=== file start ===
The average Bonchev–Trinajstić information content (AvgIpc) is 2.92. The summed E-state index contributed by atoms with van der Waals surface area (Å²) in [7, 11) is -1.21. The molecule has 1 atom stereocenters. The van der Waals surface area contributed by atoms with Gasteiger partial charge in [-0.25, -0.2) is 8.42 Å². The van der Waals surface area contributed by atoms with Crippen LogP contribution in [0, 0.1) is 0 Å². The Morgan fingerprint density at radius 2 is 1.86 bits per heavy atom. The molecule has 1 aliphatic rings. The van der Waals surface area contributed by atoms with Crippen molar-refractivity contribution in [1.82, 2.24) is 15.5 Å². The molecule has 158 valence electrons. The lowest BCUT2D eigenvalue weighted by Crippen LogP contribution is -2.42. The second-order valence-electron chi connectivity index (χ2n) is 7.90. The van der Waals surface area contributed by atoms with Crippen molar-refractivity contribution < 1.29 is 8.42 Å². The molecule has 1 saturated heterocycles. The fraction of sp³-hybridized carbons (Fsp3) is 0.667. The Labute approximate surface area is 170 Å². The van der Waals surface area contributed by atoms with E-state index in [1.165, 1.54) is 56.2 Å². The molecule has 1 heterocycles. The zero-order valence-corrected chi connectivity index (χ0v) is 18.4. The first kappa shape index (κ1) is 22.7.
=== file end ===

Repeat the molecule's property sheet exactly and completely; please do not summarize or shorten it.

The average Bonchev–Trinajstić information content (AvgIpc) is 2.92. The summed E-state index contributed by atoms with van der Waals surface area (Å²) in [7, 11) is -1.21. The molecule has 1 atom stereocenters. The van der Waals surface area contributed by atoms with Gasteiger partial charge in [-0.25, -0.2) is 8.42 Å². The van der Waals surface area contributed by atoms with Crippen LogP contribution in [0, 0.1) is 0 Å². The Morgan fingerprint density at radius 2 is 1.86 bits per heavy atom. The molecule has 1 aliphatic rings. The van der Waals surface area contributed by atoms with Crippen molar-refractivity contribution in [1.82, 2.24) is 15.5 Å². The molecule has 158 valence electrons. The lowest BCUT2D eigenvalue weighted by Crippen LogP contribution is -2.42. The second-order valence-electron chi connectivity index (χ2n) is 7.90. The van der Waals surface area contributed by atoms with Crippen molar-refractivity contribution < 1.29 is 8.42 Å². The molecule has 1 saturated heterocycles. The fraction of sp³-hybridized carbons (Fsp3) is 0.667. The Labute approximate surface area is 170 Å². The van der Waals surface area contributed by atoms with E-state index in [1.165, 1.54) is 56.2 Å². The molecule has 1 heterocycles. The zero-order valence-corrected chi connectivity index (χ0v) is 18.4. The first kappa shape index (κ1) is 22.7.